Throughout this series we’ve had close calls and we’ve had players who absolutely had to make the team. There was never any question of Trevor Peake not being there, possibly the same could be said of Glenn Cockerill. If Dave Smith doesn’t make the Stacey West XI, I’ll wear a Grimsby Town scarf to the first home game of next season. Hell, I’ll even wear it away.
405 starts, 14 from the bench. 59 goal in all competitions, 52 in the league. Only Tony Emery and Grant Brown have appeared more time for Lincoln City, making Dave Smith a bona fide legend.
Dave was a left-sided wide man, starting out as the old style ‘outside left’ before becoming perhaps the finest left winger the club has ever seen. His early career indicated his promise, he had been on the books of Manchester United for a short time and won a place in the England Schools squad. He appeared for his country in a 4-1 victory against Northern Ireland in May 1963. Sadly, he suffered badly torn ankle ligaments that put him out of action for six months and cost him the chance of any further caps. He signed for his home-town club Middlesbrough and spent four seasons at Ayresome Park, but found his first team chances limited.
He made his debut against Chelsea in the FA Cup, but couldn’t force himself into the reckoning and eventually decided to join City in the summer of 1968. Manager Ron Gray, born in North Shields himself, had got wind he might be able to add the player to his squad and pounced. Little did he know he was bringing a player to the side who would remain for a decade and become one of the club’s all time legends. He had a decent summer did Mr Gray, he also signed a full back from Grimsby called Taylor. The two went on to make their debut on the same day, one scoring and the other providing a goal as Notts County were thrashed 5-0. After the dismal 1960’s it was the start of a turnaround, albeit a long-winded one. City finished eighth that season, the new left-sided player scoring nine goals, the first of which came at Sincil Bank as Grimsby were beaten 3-0.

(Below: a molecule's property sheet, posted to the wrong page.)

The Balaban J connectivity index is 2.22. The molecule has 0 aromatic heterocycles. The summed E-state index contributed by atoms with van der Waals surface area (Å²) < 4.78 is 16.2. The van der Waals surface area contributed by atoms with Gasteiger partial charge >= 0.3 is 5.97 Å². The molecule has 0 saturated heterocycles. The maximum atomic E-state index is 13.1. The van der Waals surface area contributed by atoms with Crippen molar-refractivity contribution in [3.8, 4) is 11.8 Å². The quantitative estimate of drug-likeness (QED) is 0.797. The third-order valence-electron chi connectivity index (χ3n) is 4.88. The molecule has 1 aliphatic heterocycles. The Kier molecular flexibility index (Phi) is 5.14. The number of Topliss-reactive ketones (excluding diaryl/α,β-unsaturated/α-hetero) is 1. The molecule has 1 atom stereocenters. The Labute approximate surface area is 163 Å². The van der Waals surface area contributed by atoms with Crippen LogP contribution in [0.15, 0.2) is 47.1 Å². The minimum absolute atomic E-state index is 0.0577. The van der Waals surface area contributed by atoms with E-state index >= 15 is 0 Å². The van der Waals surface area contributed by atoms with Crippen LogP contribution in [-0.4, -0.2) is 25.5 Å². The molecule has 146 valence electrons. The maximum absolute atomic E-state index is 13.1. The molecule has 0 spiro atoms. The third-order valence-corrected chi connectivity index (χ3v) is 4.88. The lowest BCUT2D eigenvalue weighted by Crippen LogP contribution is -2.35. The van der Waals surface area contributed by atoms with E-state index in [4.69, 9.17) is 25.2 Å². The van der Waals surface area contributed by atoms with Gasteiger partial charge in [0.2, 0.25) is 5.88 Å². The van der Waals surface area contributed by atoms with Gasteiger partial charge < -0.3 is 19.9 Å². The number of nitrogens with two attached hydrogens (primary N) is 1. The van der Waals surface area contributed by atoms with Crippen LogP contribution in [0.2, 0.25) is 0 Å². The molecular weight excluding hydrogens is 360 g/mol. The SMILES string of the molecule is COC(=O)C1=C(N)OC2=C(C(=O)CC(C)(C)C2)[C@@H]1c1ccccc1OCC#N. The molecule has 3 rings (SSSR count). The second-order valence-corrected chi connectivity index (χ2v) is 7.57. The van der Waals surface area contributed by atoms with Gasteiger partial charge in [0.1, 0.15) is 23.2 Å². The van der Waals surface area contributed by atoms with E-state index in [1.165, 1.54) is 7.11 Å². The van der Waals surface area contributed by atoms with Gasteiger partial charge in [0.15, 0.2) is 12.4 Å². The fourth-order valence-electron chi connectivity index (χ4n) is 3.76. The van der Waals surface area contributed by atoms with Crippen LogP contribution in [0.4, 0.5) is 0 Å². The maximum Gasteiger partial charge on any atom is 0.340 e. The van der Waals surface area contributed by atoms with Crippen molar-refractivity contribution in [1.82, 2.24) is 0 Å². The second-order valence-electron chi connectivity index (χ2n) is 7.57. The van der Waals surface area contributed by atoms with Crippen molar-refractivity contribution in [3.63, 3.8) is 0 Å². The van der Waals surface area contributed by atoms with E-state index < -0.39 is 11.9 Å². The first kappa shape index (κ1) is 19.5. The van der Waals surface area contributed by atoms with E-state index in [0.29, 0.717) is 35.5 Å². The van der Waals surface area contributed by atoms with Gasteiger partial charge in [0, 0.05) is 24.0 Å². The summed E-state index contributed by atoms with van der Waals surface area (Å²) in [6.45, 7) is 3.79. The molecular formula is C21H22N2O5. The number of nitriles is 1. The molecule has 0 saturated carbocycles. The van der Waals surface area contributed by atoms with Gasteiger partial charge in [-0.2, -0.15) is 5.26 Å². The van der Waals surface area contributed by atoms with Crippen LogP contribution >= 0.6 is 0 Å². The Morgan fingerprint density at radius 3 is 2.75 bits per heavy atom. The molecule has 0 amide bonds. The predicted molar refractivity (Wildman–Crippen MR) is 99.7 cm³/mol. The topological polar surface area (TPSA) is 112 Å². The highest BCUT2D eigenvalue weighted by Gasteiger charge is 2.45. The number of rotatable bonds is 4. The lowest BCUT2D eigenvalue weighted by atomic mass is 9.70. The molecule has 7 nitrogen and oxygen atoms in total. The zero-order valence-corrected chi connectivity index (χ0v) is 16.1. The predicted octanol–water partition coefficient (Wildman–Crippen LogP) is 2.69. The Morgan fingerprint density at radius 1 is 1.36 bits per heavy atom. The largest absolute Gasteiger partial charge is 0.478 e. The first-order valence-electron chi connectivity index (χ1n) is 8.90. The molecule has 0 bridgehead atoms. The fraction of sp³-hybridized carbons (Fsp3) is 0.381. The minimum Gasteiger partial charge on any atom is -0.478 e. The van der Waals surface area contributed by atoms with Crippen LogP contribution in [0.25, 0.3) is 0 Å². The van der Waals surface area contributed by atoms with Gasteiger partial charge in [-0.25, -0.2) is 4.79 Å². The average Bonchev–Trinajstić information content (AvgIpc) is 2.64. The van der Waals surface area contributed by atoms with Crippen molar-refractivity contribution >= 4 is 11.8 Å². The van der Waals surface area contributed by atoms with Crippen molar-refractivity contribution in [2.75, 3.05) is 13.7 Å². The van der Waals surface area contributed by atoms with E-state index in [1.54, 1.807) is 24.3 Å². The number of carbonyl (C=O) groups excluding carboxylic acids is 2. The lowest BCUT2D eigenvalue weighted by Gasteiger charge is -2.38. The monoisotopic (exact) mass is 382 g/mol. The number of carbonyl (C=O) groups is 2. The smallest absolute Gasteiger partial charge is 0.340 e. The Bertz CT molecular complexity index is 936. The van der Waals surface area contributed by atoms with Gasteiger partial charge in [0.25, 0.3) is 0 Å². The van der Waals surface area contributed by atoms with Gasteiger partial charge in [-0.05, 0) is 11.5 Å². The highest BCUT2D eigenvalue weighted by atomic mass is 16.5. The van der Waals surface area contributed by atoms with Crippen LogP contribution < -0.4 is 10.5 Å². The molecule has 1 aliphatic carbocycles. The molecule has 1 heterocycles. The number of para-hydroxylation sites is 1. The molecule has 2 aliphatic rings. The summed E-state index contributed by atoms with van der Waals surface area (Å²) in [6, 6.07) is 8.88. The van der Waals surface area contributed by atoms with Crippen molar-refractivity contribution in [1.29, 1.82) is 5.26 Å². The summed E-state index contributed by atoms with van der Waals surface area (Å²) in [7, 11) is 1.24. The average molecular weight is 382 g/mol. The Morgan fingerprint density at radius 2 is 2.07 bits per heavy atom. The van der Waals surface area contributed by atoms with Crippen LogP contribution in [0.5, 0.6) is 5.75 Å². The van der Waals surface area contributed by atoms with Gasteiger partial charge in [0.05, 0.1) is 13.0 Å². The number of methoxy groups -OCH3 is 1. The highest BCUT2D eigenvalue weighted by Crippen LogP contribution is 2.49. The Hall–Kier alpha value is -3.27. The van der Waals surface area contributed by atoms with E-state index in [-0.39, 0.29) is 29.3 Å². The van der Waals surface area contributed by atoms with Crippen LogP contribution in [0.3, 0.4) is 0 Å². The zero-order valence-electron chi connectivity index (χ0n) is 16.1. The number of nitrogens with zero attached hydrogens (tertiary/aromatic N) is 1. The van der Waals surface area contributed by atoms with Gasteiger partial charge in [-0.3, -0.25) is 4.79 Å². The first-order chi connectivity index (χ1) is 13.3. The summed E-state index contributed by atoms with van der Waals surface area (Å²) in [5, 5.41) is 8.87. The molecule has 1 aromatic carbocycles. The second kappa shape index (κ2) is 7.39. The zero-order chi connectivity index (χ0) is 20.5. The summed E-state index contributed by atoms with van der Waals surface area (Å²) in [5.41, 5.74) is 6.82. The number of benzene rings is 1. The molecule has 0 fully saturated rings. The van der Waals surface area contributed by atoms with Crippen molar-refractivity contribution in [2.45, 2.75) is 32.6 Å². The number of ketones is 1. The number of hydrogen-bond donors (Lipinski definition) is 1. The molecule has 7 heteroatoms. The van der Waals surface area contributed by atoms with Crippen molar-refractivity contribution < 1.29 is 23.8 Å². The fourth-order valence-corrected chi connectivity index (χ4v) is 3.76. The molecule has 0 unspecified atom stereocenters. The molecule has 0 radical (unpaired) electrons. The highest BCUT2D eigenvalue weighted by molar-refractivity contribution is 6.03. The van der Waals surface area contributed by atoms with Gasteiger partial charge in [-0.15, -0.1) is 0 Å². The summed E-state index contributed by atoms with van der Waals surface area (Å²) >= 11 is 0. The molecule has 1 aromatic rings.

Smith was the first of the famous 1975/76 team to take his place, Taylor obviously moved into the manager’s office and his left-sided player slowly had a side built around him. In that Championship winning year, Smith missed only one game and scored the memorable 100th League goal of the season in the 3-0 win at Stockport County.
Willie Bell has a lot to answer for, more than anybody reading this under the age of 40 will know, and in the summer of 1978 it was him who surprisingly released the Imps stalwart. Given that Bell spent most of that summer setting himself up as some sort of religious pastor in the USA before resigning in October, it is a surprise he found time to let the City legend go. sadly, he did. Smith had a testimonial game against Watford at Sincil Bank early the following season, finishing his career with a couple of years at Rotherham United.
Smith still lives locally and, whenever I ask my Dad about the most exciting winger he’s ever seen, he’ll always tell me ‘Dave Smith’. At a recent Imps dinner, Dave turned up as a guest with Mick Harford and Glenn Cockerill the guest speakers. Instead of focusing on the main event, Dad kept nudging me and saying ‘there’s Dave Smith, look, it’s Dave Smith’ as he became increasingly inebriated. Eventually, he met his hero, a softly spoken man who looks exactly the same today as he does in the pictures on this article.
Dave Smith. When you’re voting, make sure you put a tick in his box.